I sometimes wonder if Gwyn’s effortless intelligence and astonishing facility with language is directly related to her delayed puberty and diabetes.  The brain continues to grow until puberty’s testosterone surges prune that growth.  Might a eunuch have a larger brain than a male with both testicles?  Would a male with one testicle have a larger brain than a male with two?

I had a childhood friend with a single testicle.  It descended only after he was born.  David had several Asperger’s features in his personality and a strangely large head.  He tested brilliant.  He …

There are days when I feel deeply out of touch with conventional wisdom and have to console myself that what I am engaged in is more art than science.  Right now is one of those times that I am experiencing a deep hole in my stomach that feels a lot like grief.  Regarding business and organizing for social change, I feel integrated into a larger network and feel supported for the work I do.  When it comes to evolutionary theorizing and my conjectures around the cause of autism, I have so few discussions with academics on specifics that the occasional positive regards that I am provided by an academic are difficult to connect to any particular insight or hypothesis that I’ve formed.  A problem is that the network of hypothesized relationships that I am calling “The Theory of Waves” involves many moving pieces built on several unorthodox assumptions.  It is difficult to have discussion around specifics.

I am feeling insecure.

A deep premise of my work is that heterochronic theory (which includes neoteny and its opposite, acceleration) informs both human conditions characterized by maturational delay (autism and Asperger’s) and contemporary social transformation (democratic horizontalization and the Internet).  The influence of …

Brain Journey

July 3, 2009 | Leave a Comment

Category: Auto-Biography

Well, on Monday Marcia and I sat down with the brain surgeon.  The aneurysm in the second MRA was not larger than the test from six months ago.  It is truly staggering that the Evanston clinic used a different calibration protocol than the Chicago office, resulting in a large enough size difference that the chances for a rupture in any given year was off by almost an order of 10.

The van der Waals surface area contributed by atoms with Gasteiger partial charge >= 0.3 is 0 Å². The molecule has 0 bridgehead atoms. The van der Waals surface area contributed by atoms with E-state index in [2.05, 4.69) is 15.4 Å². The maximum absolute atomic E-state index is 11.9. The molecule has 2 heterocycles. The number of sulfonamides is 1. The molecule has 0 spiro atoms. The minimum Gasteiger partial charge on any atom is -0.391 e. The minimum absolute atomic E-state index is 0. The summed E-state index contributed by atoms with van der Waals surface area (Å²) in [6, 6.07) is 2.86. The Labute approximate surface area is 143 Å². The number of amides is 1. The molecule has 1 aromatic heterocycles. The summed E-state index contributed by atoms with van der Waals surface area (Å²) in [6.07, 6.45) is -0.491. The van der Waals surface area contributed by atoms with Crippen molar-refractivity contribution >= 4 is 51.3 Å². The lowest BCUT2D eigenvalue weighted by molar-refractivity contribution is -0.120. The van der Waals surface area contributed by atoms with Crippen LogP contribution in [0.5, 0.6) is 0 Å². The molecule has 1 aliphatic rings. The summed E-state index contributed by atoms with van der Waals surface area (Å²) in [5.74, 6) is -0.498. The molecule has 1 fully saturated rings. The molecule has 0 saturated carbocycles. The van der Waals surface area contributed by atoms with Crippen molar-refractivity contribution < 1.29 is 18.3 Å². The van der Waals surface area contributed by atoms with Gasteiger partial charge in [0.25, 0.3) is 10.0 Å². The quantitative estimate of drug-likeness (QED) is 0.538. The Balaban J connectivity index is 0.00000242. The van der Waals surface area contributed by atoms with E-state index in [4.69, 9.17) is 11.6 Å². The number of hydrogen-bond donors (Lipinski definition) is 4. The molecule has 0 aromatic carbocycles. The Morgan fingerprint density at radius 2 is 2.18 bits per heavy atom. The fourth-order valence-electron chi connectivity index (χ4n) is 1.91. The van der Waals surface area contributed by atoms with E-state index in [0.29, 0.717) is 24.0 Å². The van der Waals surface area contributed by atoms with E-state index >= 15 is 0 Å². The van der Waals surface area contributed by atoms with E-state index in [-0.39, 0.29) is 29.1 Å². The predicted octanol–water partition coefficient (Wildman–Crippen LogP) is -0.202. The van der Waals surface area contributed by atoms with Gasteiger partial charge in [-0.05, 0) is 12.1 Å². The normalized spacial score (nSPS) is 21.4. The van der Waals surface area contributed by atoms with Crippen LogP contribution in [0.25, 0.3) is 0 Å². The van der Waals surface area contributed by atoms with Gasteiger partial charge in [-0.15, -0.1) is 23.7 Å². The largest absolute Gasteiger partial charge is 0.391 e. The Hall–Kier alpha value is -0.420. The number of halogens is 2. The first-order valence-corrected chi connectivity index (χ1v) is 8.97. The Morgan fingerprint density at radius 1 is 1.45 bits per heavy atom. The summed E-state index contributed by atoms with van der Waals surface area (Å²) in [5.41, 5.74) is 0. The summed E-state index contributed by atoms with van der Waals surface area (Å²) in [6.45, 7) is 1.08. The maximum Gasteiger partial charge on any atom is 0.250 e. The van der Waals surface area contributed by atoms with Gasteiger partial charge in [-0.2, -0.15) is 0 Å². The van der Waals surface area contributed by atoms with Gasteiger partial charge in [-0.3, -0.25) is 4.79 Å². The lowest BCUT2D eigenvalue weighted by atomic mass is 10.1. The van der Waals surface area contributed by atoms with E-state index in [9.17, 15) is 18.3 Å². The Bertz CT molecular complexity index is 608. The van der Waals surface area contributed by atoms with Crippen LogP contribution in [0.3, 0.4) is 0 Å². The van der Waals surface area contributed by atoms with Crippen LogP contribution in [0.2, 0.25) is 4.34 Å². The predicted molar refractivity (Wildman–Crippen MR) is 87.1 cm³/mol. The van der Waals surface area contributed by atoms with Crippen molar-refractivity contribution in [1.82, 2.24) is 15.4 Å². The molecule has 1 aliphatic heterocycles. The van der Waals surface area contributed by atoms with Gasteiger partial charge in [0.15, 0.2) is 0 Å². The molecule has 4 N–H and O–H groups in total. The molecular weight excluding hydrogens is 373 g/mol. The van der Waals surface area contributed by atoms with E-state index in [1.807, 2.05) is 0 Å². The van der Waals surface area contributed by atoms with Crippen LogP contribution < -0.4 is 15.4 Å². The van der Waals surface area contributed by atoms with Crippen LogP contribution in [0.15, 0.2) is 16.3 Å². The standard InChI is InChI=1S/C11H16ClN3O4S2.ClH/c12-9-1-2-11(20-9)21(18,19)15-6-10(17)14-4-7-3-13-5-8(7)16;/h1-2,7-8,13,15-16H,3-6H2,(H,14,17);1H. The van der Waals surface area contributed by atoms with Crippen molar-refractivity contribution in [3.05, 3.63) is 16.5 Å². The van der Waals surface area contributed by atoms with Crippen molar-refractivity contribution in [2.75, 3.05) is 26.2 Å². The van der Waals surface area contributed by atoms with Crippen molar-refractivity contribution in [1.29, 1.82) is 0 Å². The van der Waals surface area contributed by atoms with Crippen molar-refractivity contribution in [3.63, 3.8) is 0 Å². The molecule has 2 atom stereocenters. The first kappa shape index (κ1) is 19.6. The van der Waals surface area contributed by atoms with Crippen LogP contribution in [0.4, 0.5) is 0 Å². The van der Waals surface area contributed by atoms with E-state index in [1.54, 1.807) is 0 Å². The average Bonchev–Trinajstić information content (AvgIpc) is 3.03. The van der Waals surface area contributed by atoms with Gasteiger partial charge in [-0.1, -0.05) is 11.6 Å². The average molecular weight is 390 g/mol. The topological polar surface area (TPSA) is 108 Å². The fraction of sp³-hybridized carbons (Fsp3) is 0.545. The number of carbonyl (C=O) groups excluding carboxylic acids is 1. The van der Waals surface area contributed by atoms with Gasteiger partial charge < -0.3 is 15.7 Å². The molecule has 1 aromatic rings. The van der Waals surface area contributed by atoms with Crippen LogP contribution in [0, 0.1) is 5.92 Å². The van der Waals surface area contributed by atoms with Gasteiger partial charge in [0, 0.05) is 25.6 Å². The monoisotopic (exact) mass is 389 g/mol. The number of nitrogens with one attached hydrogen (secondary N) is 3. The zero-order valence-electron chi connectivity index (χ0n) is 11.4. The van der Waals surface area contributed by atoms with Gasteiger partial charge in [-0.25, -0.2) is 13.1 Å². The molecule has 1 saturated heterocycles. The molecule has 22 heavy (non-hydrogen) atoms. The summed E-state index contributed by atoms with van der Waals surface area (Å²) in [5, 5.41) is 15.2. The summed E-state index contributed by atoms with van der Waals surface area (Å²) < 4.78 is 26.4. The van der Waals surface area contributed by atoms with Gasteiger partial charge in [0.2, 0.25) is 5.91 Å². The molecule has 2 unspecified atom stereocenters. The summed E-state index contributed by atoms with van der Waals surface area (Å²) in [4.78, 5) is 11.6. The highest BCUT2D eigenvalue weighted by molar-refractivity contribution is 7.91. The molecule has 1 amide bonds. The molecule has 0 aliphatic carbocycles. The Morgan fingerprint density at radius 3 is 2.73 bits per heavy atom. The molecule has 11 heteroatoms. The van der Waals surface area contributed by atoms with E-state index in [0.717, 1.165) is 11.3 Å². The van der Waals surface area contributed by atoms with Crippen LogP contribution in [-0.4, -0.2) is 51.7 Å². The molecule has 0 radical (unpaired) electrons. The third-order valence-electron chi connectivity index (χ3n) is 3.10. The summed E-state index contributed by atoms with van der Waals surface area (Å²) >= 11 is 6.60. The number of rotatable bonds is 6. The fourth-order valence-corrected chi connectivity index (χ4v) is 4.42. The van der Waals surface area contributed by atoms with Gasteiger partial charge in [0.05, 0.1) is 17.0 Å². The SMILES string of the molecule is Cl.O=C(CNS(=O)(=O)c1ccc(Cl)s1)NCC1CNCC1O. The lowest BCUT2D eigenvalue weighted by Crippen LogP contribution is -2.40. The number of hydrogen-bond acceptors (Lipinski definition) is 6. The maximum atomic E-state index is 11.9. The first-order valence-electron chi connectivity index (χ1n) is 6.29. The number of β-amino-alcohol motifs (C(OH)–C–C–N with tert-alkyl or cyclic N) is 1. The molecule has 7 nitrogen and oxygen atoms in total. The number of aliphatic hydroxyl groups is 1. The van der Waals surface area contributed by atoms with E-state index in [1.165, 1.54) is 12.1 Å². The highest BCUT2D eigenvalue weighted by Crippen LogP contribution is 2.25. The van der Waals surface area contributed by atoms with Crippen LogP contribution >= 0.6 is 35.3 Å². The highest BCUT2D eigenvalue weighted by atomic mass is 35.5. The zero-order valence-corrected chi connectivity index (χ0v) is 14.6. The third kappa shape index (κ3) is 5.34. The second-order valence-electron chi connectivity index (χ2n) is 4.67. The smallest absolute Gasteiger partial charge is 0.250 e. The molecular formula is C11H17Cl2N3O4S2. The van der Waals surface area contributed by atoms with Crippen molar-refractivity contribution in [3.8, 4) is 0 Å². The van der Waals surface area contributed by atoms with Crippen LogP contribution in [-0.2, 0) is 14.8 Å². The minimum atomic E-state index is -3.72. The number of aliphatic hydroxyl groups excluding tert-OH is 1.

Regardless, with a worst case scenario of a 50/50 chance of rupture in the next 20 years (there was an even far worse prognosis by another surgeon), I’ve decided to have the operation sometime this summer.

First, the surgeon will conduct a rather surreal test where they run a balloon up my neck, diverting the activity of the left carotid artery while running blood vessel submarine telescopes up my arteries, through my groin.  They’ll take videos of my aneurysm while monkeying with the carotid artery, which includes shutting it off.  They’ll follow that with more brain scans with radioactive markers.

All this will occur while I’m fully awake with so I can provide information on the effects of the procedure, responding to questions while they examine the video.

With the …

“But effective clitoral stimulation, though intensely pleasurable, does not necessarily occur during sexual intercourse.  Female pleasure, far more than male pleasure, is a function of erotic learning and cultural expectations.  Among human societies the most advanced orgasmically are purported to be the women of Mangaia, a southern Cook Island in central Polynesia.  Mangaian females reach orgasm two or three times during intercourse.  Upon entering puberty at thirteen or fourteen years of age, Mangaian boys go through a series of initiation rites into adulthood.  Part of the initiation includes being instructed in methods of stimulating women to maximum sexual pleasure.  Indeed, Mangaian women are expected to attain orgasm during intercourse each time; if not, the Mangaian man who fails to please her loses his status in the island’s society.  Two weeks after a manhood initiation ritual involving penile mutilation, an experienced older woman begins to practice boys in the arts of conferring female sexual pleasure.  According to their ethnographer, D.S. Marshall, Mangaians probably know more about female anatomy than most European physicians.  The Mangaians, with no semblance of a Puritan heritage, do not consider female sexual pleasure an indulgence.  They consider it a necessity.  High cultural expectations for female orgasm have …


July 1, 2009 | Leave a Comment

Category: Biology, Society